Finally, a third type of MRI, functional MRI, detects brain activity patterns related to blood oxygen, being that cerebral blood flow is tied to neuron activity. “We’re interested in which regions of the brain fire together while the child is resting,” says Wolff. “We can use this to understand more about functional development.”
The upshot is that Wolff and colleagues are detecting objective differences in the brains of children who have autism spectrum disorders as early as 6 months of age.
“With our best behavioral tools, we can feasibly diagnose a child around 18 months or 2 years,” says Wolff.
Earlier detection can make a big difference for families, says Patricia Pacheco. “I think it’s just a great program because we have been able to track Michael’s progress from just 3 months old to know that so far he seems to be neurotypical.” Michael got another scan at 6 months and will go back at years 1 and 2. “They give us information as we go,” she says.
Elison, a McKnight Land Grant Professor, also was named a coinvestigator for the new Baby Connectome Project, a $4 million NIH effort focused on imaging developing brains from infancy through early childhood. He will lead the effort at the U with Kamil Ugurbil, Ph.D., director of the U’s world-renowned Center for Magnetic Resonance Research.
The need to dig deeper
Amy Hewitt, Ph.D., is investigating why Somali kids diagnosed with autism spectrum disorder were more likely than white kids also to have been diagnosed with an intellectual disability. (Photo: Amy Metry)
Last year the University joined the CDC-funded Autism and Developmental Disabilities Monitoring (ADDM) network, a nationwide initiative to estimate how many children with autism spectrum disorder live in various U.S. communities.
University researchers were tapped to contribute to the ADDM network after a 2013 report done in conjunction with the Minnesota Department of Health revealed that Somali and white children ages 7 to 9 living in Minneapolis were about equally likely to have autism spectrum disorder — but the Somali kids were more likely to also have an intellectual disability.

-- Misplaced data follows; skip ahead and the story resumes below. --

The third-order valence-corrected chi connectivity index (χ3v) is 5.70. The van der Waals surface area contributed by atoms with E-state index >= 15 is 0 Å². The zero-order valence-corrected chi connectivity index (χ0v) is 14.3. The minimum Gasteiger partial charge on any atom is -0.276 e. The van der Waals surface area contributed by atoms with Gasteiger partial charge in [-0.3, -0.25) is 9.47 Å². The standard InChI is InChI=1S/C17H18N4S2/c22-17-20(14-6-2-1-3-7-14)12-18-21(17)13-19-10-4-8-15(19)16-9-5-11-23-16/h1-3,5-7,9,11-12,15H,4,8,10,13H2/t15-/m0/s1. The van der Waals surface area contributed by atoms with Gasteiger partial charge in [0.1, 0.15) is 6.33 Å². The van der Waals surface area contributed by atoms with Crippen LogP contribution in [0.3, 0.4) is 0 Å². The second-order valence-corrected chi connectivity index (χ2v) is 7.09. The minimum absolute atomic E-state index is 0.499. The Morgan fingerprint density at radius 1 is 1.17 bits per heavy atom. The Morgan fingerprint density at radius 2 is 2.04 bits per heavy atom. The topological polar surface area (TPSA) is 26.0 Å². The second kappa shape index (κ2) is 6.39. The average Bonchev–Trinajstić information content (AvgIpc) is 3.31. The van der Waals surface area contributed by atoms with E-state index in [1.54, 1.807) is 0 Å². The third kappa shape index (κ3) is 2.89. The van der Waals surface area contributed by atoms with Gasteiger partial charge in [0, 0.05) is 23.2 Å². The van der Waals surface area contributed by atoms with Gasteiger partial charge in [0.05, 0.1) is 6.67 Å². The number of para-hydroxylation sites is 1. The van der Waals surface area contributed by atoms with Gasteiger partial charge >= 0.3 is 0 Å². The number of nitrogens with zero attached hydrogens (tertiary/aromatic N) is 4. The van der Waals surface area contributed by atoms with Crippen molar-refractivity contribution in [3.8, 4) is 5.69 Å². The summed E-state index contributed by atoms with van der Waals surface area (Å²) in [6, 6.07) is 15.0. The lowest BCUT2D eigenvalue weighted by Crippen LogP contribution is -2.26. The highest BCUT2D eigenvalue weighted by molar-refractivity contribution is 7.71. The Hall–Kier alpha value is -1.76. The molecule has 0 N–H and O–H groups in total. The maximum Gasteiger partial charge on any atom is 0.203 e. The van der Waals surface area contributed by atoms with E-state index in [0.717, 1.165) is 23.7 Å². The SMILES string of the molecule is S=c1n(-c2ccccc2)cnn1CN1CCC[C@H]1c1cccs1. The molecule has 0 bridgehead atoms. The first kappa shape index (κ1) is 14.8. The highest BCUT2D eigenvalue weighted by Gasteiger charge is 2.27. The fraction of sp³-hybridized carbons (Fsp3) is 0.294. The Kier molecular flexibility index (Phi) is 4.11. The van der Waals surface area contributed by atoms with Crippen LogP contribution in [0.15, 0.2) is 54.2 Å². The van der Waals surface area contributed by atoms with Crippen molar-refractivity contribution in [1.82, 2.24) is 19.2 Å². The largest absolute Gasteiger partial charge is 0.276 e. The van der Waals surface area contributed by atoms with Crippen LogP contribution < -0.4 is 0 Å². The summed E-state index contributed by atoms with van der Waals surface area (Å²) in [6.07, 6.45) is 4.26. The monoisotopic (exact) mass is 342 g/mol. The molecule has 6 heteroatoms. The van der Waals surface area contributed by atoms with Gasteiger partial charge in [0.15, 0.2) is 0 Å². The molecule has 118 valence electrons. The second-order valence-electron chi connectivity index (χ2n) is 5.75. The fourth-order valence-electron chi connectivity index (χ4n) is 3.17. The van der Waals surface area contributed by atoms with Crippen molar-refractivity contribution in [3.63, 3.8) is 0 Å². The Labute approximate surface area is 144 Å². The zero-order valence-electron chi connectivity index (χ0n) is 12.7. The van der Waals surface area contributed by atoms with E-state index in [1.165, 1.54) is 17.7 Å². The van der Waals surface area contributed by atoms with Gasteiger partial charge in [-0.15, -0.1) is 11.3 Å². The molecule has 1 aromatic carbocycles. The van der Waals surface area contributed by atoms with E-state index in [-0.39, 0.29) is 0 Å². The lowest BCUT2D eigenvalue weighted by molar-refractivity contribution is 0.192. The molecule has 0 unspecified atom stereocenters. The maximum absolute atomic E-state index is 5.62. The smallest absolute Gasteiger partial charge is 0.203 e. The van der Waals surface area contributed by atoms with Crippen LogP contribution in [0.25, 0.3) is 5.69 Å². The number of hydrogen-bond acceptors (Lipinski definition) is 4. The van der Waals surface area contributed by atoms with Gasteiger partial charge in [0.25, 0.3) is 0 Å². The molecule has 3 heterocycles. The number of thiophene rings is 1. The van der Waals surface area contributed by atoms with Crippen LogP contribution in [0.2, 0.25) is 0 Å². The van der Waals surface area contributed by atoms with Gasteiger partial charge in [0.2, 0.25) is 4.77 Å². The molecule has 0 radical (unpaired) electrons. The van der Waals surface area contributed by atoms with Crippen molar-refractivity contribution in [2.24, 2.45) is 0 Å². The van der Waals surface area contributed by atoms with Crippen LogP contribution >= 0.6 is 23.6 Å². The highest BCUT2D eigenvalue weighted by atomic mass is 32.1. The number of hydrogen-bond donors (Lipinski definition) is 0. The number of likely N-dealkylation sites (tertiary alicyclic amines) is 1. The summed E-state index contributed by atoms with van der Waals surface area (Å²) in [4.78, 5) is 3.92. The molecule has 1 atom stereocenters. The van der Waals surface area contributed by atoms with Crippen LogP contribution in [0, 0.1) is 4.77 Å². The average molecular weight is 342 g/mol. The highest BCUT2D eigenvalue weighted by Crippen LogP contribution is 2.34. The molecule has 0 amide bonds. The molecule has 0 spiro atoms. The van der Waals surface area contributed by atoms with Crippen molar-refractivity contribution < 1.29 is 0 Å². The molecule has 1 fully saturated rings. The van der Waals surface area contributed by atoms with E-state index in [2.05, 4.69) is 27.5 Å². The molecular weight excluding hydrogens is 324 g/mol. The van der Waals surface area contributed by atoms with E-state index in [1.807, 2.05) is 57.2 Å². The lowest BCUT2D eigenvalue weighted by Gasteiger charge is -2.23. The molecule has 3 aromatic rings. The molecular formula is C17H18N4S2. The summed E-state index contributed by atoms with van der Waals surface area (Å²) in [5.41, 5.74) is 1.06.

“The honest answer is we don’t know why,” says lead author Amy Hewitt, Ph.D., director of the University’s Research and Training Center on Community Living. “It’s the big question that came out of our Somali prevalence study. What it tells us is we just need to dig deeper.”
Cultural factors could certainly be at play, Hewitt explains. Because autism is a spectrum of disorders, it would make sense that Somali children would fall along the entire spectrum and not just on the severe end, she says. “So one thought is that we are missing those kids whose symptoms are not as significant.”
Hewitt’s group is also building on its earlier study to determine the prevalence of autism in Somali and Hmong communities throughout Hennepin and Ramsey counties. The CDC is funding the research as part of the ADDM network, and the University’s findings will become part of the nationwide database.
Prevalence data lets us plan for services in a much better way.
– Amy Hewitt, Ph.D.
“What prevalence data does for us is let us plan for services in a much better way,” says Hewitt. “[In Minnesota], most kids aren’t diagnosed until the age of 5. Well, we can accurately diagnose autism in kids at 2.”
That gap, she says, spans critical years for getting intensive services to those children. “The ADDM network is there not just to count and report the number of kids,” says Hewitt. “It’s there to provide data and trends that help us to improve services and support to kids.”